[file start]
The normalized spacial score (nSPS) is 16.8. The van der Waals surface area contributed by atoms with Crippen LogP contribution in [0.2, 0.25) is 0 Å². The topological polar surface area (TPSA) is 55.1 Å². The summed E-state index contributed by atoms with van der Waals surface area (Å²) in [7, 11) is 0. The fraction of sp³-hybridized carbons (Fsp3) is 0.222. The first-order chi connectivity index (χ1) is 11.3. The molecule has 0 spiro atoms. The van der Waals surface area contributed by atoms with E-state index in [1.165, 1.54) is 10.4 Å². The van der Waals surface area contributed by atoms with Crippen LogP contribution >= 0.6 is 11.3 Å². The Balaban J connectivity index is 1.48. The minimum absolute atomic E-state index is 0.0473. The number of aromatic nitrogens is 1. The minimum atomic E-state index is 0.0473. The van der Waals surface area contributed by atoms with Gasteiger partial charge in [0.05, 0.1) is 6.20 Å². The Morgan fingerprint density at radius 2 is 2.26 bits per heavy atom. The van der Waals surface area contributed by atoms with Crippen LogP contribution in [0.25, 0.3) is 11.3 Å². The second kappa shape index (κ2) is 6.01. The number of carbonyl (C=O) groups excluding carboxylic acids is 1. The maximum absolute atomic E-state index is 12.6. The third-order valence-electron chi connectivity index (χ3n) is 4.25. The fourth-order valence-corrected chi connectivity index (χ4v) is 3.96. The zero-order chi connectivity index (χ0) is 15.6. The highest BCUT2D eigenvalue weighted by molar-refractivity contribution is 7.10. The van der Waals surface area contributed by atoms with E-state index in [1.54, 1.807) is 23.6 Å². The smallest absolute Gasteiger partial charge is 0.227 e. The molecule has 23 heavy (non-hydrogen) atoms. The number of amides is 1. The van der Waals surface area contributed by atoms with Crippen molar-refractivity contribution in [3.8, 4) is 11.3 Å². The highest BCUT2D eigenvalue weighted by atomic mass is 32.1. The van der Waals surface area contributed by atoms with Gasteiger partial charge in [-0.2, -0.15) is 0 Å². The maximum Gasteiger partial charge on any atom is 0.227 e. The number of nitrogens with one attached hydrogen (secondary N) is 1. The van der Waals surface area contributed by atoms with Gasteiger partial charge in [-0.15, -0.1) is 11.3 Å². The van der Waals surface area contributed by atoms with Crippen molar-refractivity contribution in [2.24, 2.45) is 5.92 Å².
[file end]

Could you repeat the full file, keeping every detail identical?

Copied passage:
The normalized spacial score (nSPS) is 16.8. The van der Waals surface area contributed by atoms with Crippen LogP contribution in [0.2, 0.25) is 0 Å². The topological polar surface area (TPSA) is 55.1 Å². The summed E-state index contributed by atoms with van der Waals surface area (Å²) in [7, 11) is 0. The fraction of sp³-hybridized carbons (Fsp3) is 0.222. The first-order chi connectivity index (χ1) is 11.3. The molecule has 0 spiro atoms. The van der Waals surface area contributed by atoms with E-state index in [1.165, 1.54) is 10.4 Å². The van der Waals surface area contributed by atoms with Crippen LogP contribution >= 0.6 is 11.3 Å². The Balaban J connectivity index is 1.48. The minimum absolute atomic E-state index is 0.0473. The number of aromatic nitrogens is 1. The minimum atomic E-state index is 0.0473. The van der Waals surface area contributed by atoms with Gasteiger partial charge in [0.05, 0.1) is 6.20 Å². The Morgan fingerprint density at radius 2 is 2.26 bits per heavy atom. The van der Waals surface area contributed by atoms with Crippen LogP contribution in [0.25, 0.3) is 11.3 Å². The second kappa shape index (κ2) is 6.01. The number of carbonyl (C=O) groups excluding carboxylic acids is 1. The maximum absolute atomic E-state index is 12.6. The third-order valence-electron chi connectivity index (χ3n) is 4.25. The fourth-order valence-corrected chi connectivity index (χ4v) is 3.96. The zero-order chi connectivity index (χ0) is 15.6. The highest BCUT2D eigenvalue weighted by molar-refractivity contribution is 7.10. The van der Waals surface area contributed by atoms with E-state index in [1.54, 1.807) is 23.6 Å². The smallest absolute Gasteiger partial charge is 0.227 e. The molecule has 23 heavy (non-hydrogen) atoms. The number of amides is 1. The van der Waals surface area contributed by atoms with Crippen molar-refractivity contribution in [3.8, 4) is 11.3 Å². The highest BCUT2D eigenvalue weighted by atomic mass is 32.1. The van der Waals surface area contributed by atoms with Gasteiger partial charge in [-0.2, -0.15) is 0 Å². The maximum Gasteiger partial charge on any atom is 0.227 e. The number of nitrogens with one attached hydrogen (secondary N) is 1. The van der Waals surface area contributed by atoms with Gasteiger partial charge in [-0.15, -0.1) is 11.3 Å². The van der Waals surface area contributed by atoms with Crippen molar-refractivity contribution in [2.24, 2.45) is 5.92 Å².